Using Memory Optimized tables for reporting

I recently worked on a project for fraud. This project needed to relate 67 million accounts to one another “Kevin Bacon” style. This means that each unique account may tie to another account on ssn, email, home phone, business phone, or any other PII type metric.

The goal is to catch accounts that may be fraud by relating the data together in levels of separation from a point of entry such as a single email address.

This process took more than 3 days to execute, relating each account to one another but didn’t didn’t provide levels and was somewhat inaccurate. To top this off it also only included a small subset of accounts (4.7 mil) from a single region.

This process needed to relate all 67 million accounts, be dynamic, and include the levels of separation.

I was able to get the initial matching process down to 5 hours for all regions. This was down from unfinished after 3 days for one region. After quite a bit of tuning the dynamic matching was taking 15 seconds which I didn’t feel good enough about. It needed to be faster.

How we go from days to seconds

I thought I’d do an experiment with Hekaton (Memory Optimized Tables) to see if I could speed up this process. Large groups with many levels of separation were taking minutes to match with the largest taking more than 30 minutes. Could Hekaton make this process faster?

It’s just for OLTP right? It’s not useful for reporting’ or, is it?

Experimenting paid off in a big way! The memory optimized table was able to gobble up the code and spit out a result in sub-second times!! My report query that took 30 minutes now only took 3 seconds.

The Demo setup

I’ve recreated my own demo scenario so the client’s code is not revealed. In this demo I created two tables: Customer & CustomerMO.

(    accountnum varchar(17) PRIMARY KEY CLUSTERED,
companyname varchar(50),
Fname varchar(20),
lname varchar(20),
SSN char(9),
Homephone varchar(15),
Businessphone varchar(15),
Mobilephone varchar(15),
EmailAddress varchar(100)

Creating a memory optimized table is a lot different and there are quite a few limitations.

First you need a filegroup that supports memory optimized data

–Add MEMORY_OPTIMIZED_DATA filegroup to the database.

–Add file to the MEMORY_OPTIMIZED_DATA filegroup.
  ( NAME = moFile,
FILENAME = N’C:\Data\moFile.mdf’)

Next we create the table

–Create memory optimized table and indexes on the memory optimized table.
(    accountnum varchar(17) PRIMARY KEY NONCLUSTERED,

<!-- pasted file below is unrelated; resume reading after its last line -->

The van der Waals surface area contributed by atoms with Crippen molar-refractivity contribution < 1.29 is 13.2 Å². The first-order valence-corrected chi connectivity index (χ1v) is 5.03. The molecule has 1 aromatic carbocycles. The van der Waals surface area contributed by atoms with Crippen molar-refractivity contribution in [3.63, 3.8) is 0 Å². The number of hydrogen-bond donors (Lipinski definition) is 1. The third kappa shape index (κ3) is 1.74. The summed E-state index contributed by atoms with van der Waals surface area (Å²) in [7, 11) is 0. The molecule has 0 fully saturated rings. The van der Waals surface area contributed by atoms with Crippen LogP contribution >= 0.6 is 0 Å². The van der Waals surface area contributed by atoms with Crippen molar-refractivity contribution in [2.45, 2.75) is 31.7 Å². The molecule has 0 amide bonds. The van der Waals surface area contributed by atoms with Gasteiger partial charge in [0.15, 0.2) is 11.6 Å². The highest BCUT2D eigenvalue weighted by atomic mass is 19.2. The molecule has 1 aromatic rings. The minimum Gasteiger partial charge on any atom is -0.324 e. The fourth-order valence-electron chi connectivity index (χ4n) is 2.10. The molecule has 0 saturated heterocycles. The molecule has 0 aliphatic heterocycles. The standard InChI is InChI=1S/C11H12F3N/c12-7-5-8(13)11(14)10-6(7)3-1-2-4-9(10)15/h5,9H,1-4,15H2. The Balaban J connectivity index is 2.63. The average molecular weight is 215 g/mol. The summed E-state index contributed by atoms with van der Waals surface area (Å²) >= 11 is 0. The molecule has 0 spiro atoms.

companyname varchar(50),
Fname varchar(20),
lname varchar(20),
SSN char(9),
Homephone varchar(15),
Businessphone varchar(15),
Mobilephone varchar(15),
EmailAddress varchar(100)
INDEX ix_moh_CustomerMo HASH (accountnum) WITH (BUCKET_COUNT = 5000000)

Next I used dbForge Data Generator to load 1,000,000 realistic rows of data. I attempted to do 5 million at first but my Surface with only 8 GB of RAM couldn’t handle the memory optimized table that large. Not enough RAM.

The data was loaded into Customer and then directly copied into CustomerMO to ensure the data was the same for fairness.

The comparison

A quick comparison shows some interesting results.

  1. The emailaddress non-clustered index was created with only “emailaddress”. Note that “select *” results in a key lookup for the traditional table but does not for the memory optimized.
  2. The memory optimized table is blazingly fast comparatively.


Next we add accountnum to the query and the performance gap is even wider.


For the matching process itself, it’s required that each entry point be matched with rows and those rows be matched with rows until no more are matched. Again, matching is based off PII data; so, for this example We start with loading all records with an email address of ‘’ into #accts.

Next we loop over queries that join the accounts based on homephone = homephone, homephone = businessphone, businessphone = homephone, email address = email address, and SSN = SSN. Looping is an expensive process but for this it is a must. Windowing functions are too limited to show what was matched on what at which level, remember that we’re matching on many things for each level.


As you can see by the example image the cost for the Memory Optimized query is much less and as data is added to #accts for each new level of separation discovered the top query becomes slower and slower.

I wouldn’t have thought that Hekaton could take my report query down from 30+ min to 3 seconds but in the end it did. *Note that the source data is static and repopulated just twice a week. With that said I didn’t bother looking into any limitations that “report style” queries may cause OLTP operations. I’ll leave that to you.

What are some key concerns/limitations of memory optimized tables?

  1. Cross database transactions are not allowed.
  2. Some complex queries seem to confuse Memory Optimized tables. Consider simplifying your queries for the best performance.
  3. Cannot truncate Memory Optimized tables.
  4. Identity columns are limited.
  5. FK’s are limited.

For a full list of limitations check out the following MSDN resource:

I am an independent consultant. If you’d like to work with me or need help tuning your environment, please reach out on LinkedIn, Twitter, or

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